Former Michigan State football recruiting director Curtis Blackwell visited the home of a five-star recruit along with Mark Dantonio and other coaches in 2015, a potential NCAA recruiting violation, according to new information filed by Blackwell's attorney Tuesday in an ongoing lawsuit.
The mother of current Notre Dame defensive end Daelin Hayes said in an affidavit that Blackwell attended an in-home visit at their house in Michigan along with former head coach Dantonio and assistant coaches Harlon Barnett and Mike Tressel. LaKeshia Neal, Hayes' mother, also provided a photo of the coaches and Blackwell on that visit.
The NCAA has reached out to Hayes to ask about the incident, a source said. Per NCAA rules, Blackwell was not allowed to be part of off-campus recruiting during that time at Michigan State because he was not one of the program's on-field coaches. A Michigan State spokesman confirmed Tuesday that the school is looking into Blackwell's claims.
"We are aware of the allegations made by Curtis Blackwell as part of his litigation," athletic department spokesman Matt Larson said in a statement. "As with any allegation concerning NCAA compliance, MSU is investigating and working with the NCAA and Big Ten. We have fully complied with our self-reporting obligations to the NCAA throughout this case."
Dantonio, who retired earlier this month after 13 seasons at Michigan State, previously denied under oath during a deposition that Blackwell ever attended home visits with recruits during his time at Michigan State.
Blackwell's attorney, Thomas Warnicke, filed Tuesday's motion as part of an attempt to depose Dantonio for a second time. Warnicke has argued in court documents that his first deposition session with Dantonio was cut short of the court-allowed amount of time. Warnicke said more allegations are coming soon.
"I intend to file a separate lawsuit in state court in the very near future, which details additional allegations on behalf of my client, Curtis Blackwell," Warnicke told ESPN.
Blackwell is suing Dantonio and several other former Michigan State employees, including former athletic director Mark Hollis and former university president Lou Anna Simon, in federal court. Blackwell claims he lost his job in 2017 because he was made a scapegoat while the football program dealt with the fallout from a pair of sexual misconduct incidents during the same time that the university was under heavy public scrutiny for its handling of the Larry Nassar scandal. A review of the football-related incidents conducted by a law firm hired by Michigan State said Blackwell was the only Michigan State employee who didn't follow protocol in handling those situations.
Two weeks ago, Blackwell said in court documents that Dantonio helped arrange a job for the parent of one high-profile recruit and took Blackwell along on an in-home visit to another player's house. Dantonio retired the following day, saying that Blackwell's allegations had "zero" influence on the unusual timing of his decision to step down. Asked whether Blackwell was telling the truth, Dantonio said, "I try very hard never to say anything negative about anybody. So, I'll keep that right where it's at."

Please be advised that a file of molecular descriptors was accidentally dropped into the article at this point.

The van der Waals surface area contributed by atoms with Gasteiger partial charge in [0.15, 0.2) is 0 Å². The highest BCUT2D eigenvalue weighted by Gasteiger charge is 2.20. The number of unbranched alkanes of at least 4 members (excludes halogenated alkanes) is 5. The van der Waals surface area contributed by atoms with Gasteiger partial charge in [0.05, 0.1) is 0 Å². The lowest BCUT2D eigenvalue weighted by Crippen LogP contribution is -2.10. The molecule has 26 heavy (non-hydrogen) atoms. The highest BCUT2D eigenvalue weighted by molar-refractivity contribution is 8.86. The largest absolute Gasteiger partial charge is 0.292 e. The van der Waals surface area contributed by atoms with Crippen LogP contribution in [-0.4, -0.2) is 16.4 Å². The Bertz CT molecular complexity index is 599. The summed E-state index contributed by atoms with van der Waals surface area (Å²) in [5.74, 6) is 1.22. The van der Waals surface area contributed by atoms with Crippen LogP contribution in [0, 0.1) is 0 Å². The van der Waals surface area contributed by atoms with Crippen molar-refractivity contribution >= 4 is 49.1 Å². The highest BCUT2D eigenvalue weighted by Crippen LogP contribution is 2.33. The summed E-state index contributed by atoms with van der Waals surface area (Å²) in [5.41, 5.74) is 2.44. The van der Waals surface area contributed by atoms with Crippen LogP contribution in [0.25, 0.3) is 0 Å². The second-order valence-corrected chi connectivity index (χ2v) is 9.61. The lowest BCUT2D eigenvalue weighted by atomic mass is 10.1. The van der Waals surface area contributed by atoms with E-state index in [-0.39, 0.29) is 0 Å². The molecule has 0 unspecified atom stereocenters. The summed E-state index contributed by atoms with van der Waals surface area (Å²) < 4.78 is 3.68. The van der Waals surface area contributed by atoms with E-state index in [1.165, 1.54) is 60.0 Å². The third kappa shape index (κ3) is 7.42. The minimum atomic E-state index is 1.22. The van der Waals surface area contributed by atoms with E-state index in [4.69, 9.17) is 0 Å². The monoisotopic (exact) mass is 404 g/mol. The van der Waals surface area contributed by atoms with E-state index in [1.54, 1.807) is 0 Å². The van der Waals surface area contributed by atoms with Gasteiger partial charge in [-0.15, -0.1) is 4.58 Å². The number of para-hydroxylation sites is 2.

Michigan State athletic director Bill Beekman said, "to the best of our knowledge, as I understand it, the allegations are patently false."
Hayes was a five-star defensive prospect from Michigan. He was recruited by several prominent teams. Neal, his mother, said she remembers preparing a large breakfast for the Michigan State contingent when they came to visit her home in December 2015.
"I can say with absolute certainty that Curtis Blackwell was in my home with MSU head football coach Mark Dantonio and the other MSU football coaches during my son's official recruiting visit on December, 7, 2015," Neal wrote in an affidavit filed in court Tuesday.
Blackwell, in his lawsuit, has also alleged that Dantonio ignored a pattern of sexual violence -- including explicit warnings from his assistants -- while recruiting highly touted defensive end Auston Robertson, who was charged with first-degree criminal sexual conduct less than a year after arriving on campus. Robertson is currently serving up to 10 years in prison after pleading guilty to lesser charges. Dantonio refused to answer questions at a recent news conference about Blackwell's assertion that the head coach ignored advice from others on staff while recruiting Robertson. Dantonio said the school vetted Robertson thoroughly, but he has not answered any questions about that vetting process or Robertson's recruitment since he was charged.
Another defensive end in the same recruiting class, Josh King, was charged with first-degree criminal sexual conduct during his first year on campus. King later pleaded guilty to lesser charges, along with teammates Donnie Corley and Demetric Vance, and was sentenced to three years probation. Robertson, King, Coley and Vance were all dismissed from the program immediately after they were charged with crimes.
Dantonio's attorneys responded Tuesday to Blackwell's new claims in a court filing that called them both false and irrelevant to the lawsuit. Dantonio, through his attorney Thomas Kienbaum, said he does not recall the particular recruiting visit in question.
"While Dantonio does not recall Blackwell being at the location depicted in the pictures, or how Blackwell came to appear in the photograph, he is adamant that he did not drive him there or authorize him to be there," Kienbaum wrote.
Kienbaum said he would not comment beyond what was written in the court documents.
Michigan State hired Mel Tucker last week to replace Dantonio. Barnett left Michigan State for another coaching job in recent years. Tressel, who allegedly attended the in-home visit with Blackwell, was briefly named the team's interim head coach and remains on Tucker's staff as an assistant.